Special Types of Flats
The Types 1A, 1B, 1C sequence of flats slotted together on a floor are the most frequently encountered types of Barbican tower flat. Other Barbican types may be encountered on some floors for specific design reasons (like working round a water storage tank), but these are the basic Barbican flat types for almost all flats in Cromwell Tower and Lauderdale Tower.
In Shakespeare Tower the basic Barbican types which make up almost all the groups of flats are Types 8A, 8B, 8C.
In the South Barbican (round the Barbican lake and gardens) Andrewes, Defoe, Speed and Thomas More Houses contain very similar flats. They are mostly Type 20 and Type 21. Type 20 is a one-bedroom flat, but with a larger living area than the Type 21.
The Type 21 Barbican flat has two bedrooms. The two types are on either side of the staircase/lift shaft. The Type 20 takes a bit of space in front of the staircase for its living room; the Type 21 takes the space behind the staircase which allows it to have two bedrooms. Otherwise these Barbican flat types are fairly similar: living room at the front, bedroom(s) at the back, and kitchen, bathroom and toilet in the middle.
There are also two standard types of Barbican flat in the other South Barbican blocks: Gilbert, Mountjoy and Seddon Houses. These are Type 26 and Type 31. These Barbican flats are on one side or other of a central corridor. All the windows face one way. There is a bedroom, plus a living room with a ‘dining area’. They are virtually the same, so I am just showing you the plans for ‘Type 31’.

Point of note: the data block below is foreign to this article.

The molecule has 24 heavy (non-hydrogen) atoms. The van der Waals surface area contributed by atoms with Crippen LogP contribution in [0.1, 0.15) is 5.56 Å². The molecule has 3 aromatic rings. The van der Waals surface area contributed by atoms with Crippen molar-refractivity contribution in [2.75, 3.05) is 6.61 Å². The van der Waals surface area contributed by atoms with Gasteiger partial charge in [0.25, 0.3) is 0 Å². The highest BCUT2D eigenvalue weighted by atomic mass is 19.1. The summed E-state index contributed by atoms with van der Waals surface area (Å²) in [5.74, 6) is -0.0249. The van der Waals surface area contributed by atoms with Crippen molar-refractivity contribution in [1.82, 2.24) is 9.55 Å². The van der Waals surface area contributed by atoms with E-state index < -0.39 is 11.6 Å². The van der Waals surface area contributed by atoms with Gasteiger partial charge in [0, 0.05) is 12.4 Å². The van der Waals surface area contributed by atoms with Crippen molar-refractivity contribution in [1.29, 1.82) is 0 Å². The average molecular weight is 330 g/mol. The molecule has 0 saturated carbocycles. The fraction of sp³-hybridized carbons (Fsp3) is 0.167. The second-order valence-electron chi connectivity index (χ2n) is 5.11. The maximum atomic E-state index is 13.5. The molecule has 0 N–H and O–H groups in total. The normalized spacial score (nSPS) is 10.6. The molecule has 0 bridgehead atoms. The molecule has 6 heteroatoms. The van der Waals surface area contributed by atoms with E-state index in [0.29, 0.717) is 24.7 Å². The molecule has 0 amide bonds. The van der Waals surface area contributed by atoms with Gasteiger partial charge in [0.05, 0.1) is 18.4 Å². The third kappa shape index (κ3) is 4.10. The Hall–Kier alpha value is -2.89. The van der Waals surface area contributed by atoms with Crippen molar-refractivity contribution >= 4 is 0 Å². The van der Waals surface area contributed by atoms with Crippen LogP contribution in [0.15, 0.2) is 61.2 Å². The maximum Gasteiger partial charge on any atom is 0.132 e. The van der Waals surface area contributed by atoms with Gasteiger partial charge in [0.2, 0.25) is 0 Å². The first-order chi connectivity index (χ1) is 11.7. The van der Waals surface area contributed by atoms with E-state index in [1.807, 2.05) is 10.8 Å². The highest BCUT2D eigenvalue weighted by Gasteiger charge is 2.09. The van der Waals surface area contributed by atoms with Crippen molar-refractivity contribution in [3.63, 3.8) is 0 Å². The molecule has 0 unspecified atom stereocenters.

Ben Jonson House has the most one-bedroom Barbican flats. Bunyan Court has the same types. They are Type F2C. These Barbican flat types have a very simple rectangular format: bedroom, plus living room and kitchen area.
Still in Ben Jonson House and Bunyan Court, there are Barbican Type M2A and M2B flats. They are very different from the Barbican Type F2C one bedroom flats. These Barbican flats are two-storey maisonettes. They have a bedroom on one floor, and a living room and dining room on the other floor. So, they have three rooms rather than the two rooms of the F2C type.
The entrance leads to a hall and then to the stairs to the upper level. Beyond is the bathroom and then the bedroom. Going up the stairs, you emerge in the middle of the upper level which takes up the entire width of the building (no corridor). There’s a kitchen in the middle, with a dining room at one end and the living area at the other, looking into the Barbican estate.
Before leaving the North Barbican area, I should mention Barbican Type P2A of which there are many in Breton House and John Trundle Court. These are two-storey Barbican penthouse maisonettes with a spiral staircase between floors. They have bedroom on one floor, and the living room on the other floor.
Each of these flat ‘types’ has a unique shape and layout.
Cromwell Tower and Lauderdale Tower share the same flat ‘types’, but in mirror versions of each other. Shakespeare Tower has rather different flat types. In all of them there are variations in kitchen, utility room, bathroom, shower-room and WC combinations – which I am not going into – for the details I suggest you look at the plans on Barbican Living.
Types 1A, 1B, and 1C are the trio of flats on most of the floors in Cromwell Tower and Lauderdale Tower. Type 1C has 4 bedrooms (including the best-proportioned main bedroom), a dining area, and a large living area opening onto a rectangular balcony space.
Type 1B also has 4 bedrooms, and a living room and dining area, but it has a triangular balcony, and the main entrance is at the master bedroom end of the flat.
Type 1A is different. It has 3 bedrooms (officially – but also a separate dining room you could call bedroom 4). It also has a living room and a breakfast room. The master bedroom is squeezed into a triangular shape.